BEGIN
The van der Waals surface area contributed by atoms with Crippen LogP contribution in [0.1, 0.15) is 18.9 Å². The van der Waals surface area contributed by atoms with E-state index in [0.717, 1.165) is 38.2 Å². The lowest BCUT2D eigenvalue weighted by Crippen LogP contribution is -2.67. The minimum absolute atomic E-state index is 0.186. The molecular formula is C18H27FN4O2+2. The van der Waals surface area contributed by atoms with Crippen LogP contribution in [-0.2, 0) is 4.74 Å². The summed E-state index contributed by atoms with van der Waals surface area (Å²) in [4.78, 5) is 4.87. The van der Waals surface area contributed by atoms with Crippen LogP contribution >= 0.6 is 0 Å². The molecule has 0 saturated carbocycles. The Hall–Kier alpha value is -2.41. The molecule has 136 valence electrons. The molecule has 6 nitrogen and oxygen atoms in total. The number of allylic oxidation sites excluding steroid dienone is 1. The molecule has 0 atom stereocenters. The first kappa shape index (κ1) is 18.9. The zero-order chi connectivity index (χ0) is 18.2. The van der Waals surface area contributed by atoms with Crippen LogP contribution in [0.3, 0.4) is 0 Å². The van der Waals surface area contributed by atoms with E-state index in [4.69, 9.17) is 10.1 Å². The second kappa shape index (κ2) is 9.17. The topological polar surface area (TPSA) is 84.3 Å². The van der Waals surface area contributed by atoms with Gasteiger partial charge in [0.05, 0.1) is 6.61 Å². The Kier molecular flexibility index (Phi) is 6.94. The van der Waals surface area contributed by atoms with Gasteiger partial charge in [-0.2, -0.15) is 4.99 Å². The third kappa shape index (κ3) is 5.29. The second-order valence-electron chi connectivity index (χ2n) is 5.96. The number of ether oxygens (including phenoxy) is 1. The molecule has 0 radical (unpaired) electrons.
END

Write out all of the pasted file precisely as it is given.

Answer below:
The van der Waals surface area contributed by atoms with Crippen LogP contribution in [0.1, 0.15) is 18.9 Å². The van der Waals surface area contributed by atoms with E-state index in [0.717, 1.165) is 38.2 Å². The lowest BCUT2D eigenvalue weighted by Crippen LogP contribution is -2.67. The minimum absolute atomic E-state index is 0.186. The molecular formula is C18H27FN4O2+2. The van der Waals surface area contributed by atoms with Crippen LogP contribution in [-0.2, 0) is 4.74 Å². The summed E-state index contributed by atoms with van der Waals surface area (Å²) in [4.78, 5) is 4.87. The van der Waals surface area contributed by atoms with Crippen LogP contribution >= 0.6 is 0 Å². The molecule has 0 saturated carbocycles. The Hall–Kier alpha value is -2.41. The molecule has 136 valence electrons. The molecule has 6 nitrogen and oxygen atoms in total. The number of allylic oxidation sites excluding steroid dienone is 1. The molecule has 0 atom stereocenters. The first kappa shape index (κ1) is 18.9. The zero-order chi connectivity index (χ0) is 18.2. The van der Waals surface area contributed by atoms with Crippen LogP contribution in [0.3, 0.4) is 0 Å². The van der Waals surface area contributed by atoms with E-state index in [4.69, 9.17) is 10.1 Å². The second kappa shape index (κ2) is 9.17. The topological polar surface area (TPSA) is 84.3 Å². The van der Waals surface area contributed by atoms with Gasteiger partial charge in [0.05, 0.1) is 6.61 Å². The Kier molecular flexibility index (Phi) is 6.94. The van der Waals surface area contributed by atoms with Gasteiger partial charge in [-0.2, -0.15) is 4.99 Å². The third kappa shape index (κ3) is 5.29. The second-order valence-electron chi connectivity index (χ2n) is 5.96. The number of ether oxygens (including phenoxy) is 1. The molecule has 0 radical (unpaired) electrons.